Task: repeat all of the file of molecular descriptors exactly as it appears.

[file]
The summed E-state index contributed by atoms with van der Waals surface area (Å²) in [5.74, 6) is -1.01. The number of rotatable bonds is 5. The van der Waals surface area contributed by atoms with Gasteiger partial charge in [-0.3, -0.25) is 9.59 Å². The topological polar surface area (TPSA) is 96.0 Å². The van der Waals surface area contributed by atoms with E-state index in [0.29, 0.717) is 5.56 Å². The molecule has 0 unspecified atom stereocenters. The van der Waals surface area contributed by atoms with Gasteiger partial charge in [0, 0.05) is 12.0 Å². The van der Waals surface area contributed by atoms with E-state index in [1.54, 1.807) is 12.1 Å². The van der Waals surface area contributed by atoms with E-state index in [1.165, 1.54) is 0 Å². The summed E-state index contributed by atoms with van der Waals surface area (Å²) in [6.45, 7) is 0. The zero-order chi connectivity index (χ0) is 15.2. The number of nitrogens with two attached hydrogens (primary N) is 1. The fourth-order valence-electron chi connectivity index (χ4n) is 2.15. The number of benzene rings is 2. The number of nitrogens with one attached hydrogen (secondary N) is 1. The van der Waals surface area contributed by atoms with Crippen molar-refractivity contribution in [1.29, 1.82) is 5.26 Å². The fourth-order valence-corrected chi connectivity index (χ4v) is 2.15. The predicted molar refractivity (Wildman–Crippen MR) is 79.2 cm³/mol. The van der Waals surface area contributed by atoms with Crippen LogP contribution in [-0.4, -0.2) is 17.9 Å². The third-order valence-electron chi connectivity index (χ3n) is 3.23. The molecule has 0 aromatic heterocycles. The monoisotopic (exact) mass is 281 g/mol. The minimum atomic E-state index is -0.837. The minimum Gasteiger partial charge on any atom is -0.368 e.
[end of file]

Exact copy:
The summed E-state index contributed by atoms with van der Waals surface area (Å²) in [5.74, 6) is -1.01. The number of rotatable bonds is 5. The van der Waals surface area contributed by atoms with Gasteiger partial charge in [-0.3, -0.25) is 9.59 Å². The topological polar surface area (TPSA) is 96.0 Å². The van der Waals surface area contributed by atoms with E-state index in [0.29, 0.717) is 5.56 Å². The molecule has 0 unspecified atom stereocenters. The van der Waals surface area contributed by atoms with Gasteiger partial charge in [0, 0.05) is 12.0 Å². The van der Waals surface area contributed by atoms with E-state index in [1.54, 1.807) is 12.1 Å². The van der Waals surface area contributed by atoms with E-state index in [1.165, 1.54) is 0 Å². The summed E-state index contributed by atoms with van der Waals surface area (Å²) in [6.45, 7) is 0. The zero-order chi connectivity index (χ0) is 15.2. The number of nitrogens with two attached hydrogens (primary N) is 1. The fourth-order valence-electron chi connectivity index (χ4n) is 2.15. The number of benzene rings is 2. The number of nitrogens with one attached hydrogen (secondary N) is 1. The van der Waals surface area contributed by atoms with Crippen molar-refractivity contribution in [1.29, 1.82) is 5.26 Å². The fourth-order valence-corrected chi connectivity index (χ4v) is 2.15. The predicted molar refractivity (Wildman–Crippen MR) is 79.2 cm³/mol. The van der Waals surface area contributed by atoms with Crippen LogP contribution in [-0.4, -0.2) is 17.9 Å². The third-order valence-electron chi connectivity index (χ3n) is 3.23. The molecule has 0 aromatic heterocycles. The monoisotopic (exact) mass is 281 g/mol. The minimum atomic E-state index is -0.837. The minimum Gasteiger partial charge on any atom is -0.368 e.